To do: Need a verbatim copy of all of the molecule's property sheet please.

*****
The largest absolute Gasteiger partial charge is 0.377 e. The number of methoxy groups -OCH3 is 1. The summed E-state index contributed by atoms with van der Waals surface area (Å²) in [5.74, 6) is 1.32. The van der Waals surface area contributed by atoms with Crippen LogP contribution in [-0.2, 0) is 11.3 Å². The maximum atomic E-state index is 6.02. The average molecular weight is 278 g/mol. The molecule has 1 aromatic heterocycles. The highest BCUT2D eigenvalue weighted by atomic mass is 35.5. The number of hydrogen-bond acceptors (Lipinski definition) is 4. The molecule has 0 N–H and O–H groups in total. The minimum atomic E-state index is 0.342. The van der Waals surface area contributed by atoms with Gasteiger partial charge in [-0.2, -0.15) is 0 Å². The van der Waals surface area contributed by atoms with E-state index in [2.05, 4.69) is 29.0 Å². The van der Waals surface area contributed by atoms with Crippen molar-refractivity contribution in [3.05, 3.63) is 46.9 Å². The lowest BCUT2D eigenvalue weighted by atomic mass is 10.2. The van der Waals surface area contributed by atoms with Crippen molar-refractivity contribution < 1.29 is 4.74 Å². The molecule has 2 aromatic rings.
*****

The largest absolute Gasteiger partial charge is 0.377 e. The number of methoxy groups -OCH3 is 1. The summed E-state index contributed by atoms with van der Waals surface area (Å²) in [5.74, 6) is 1.32. The van der Waals surface area contributed by atoms with Crippen LogP contribution in [-0.2, 0) is 11.3 Å². The maximum atomic E-state index is 6.02. The average molecular weight is 278 g/mol. The molecule has 1 aromatic heterocycles. The highest BCUT2D eigenvalue weighted by atomic mass is 35.5. The number of hydrogen-bond acceptors (Lipinski definition) is 4. The molecule has 0 N–H and O–H groups in total. The minimum atomic E-state index is 0.342. The van der Waals surface area contributed by atoms with Gasteiger partial charge in [-0.2, -0.15) is 0 Å². The van der Waals surface area contributed by atoms with E-state index in [2.05, 4.69) is 29.0 Å². The van der Waals surface area contributed by atoms with Crippen molar-refractivity contribution in [3.05, 3.63) is 46.9 Å². The lowest BCUT2D eigenvalue weighted by atomic mass is 10.2. The van der Waals surface area contributed by atoms with Crippen molar-refractivity contribution < 1.29 is 4.74 Å². The molecule has 2 aromatic rings.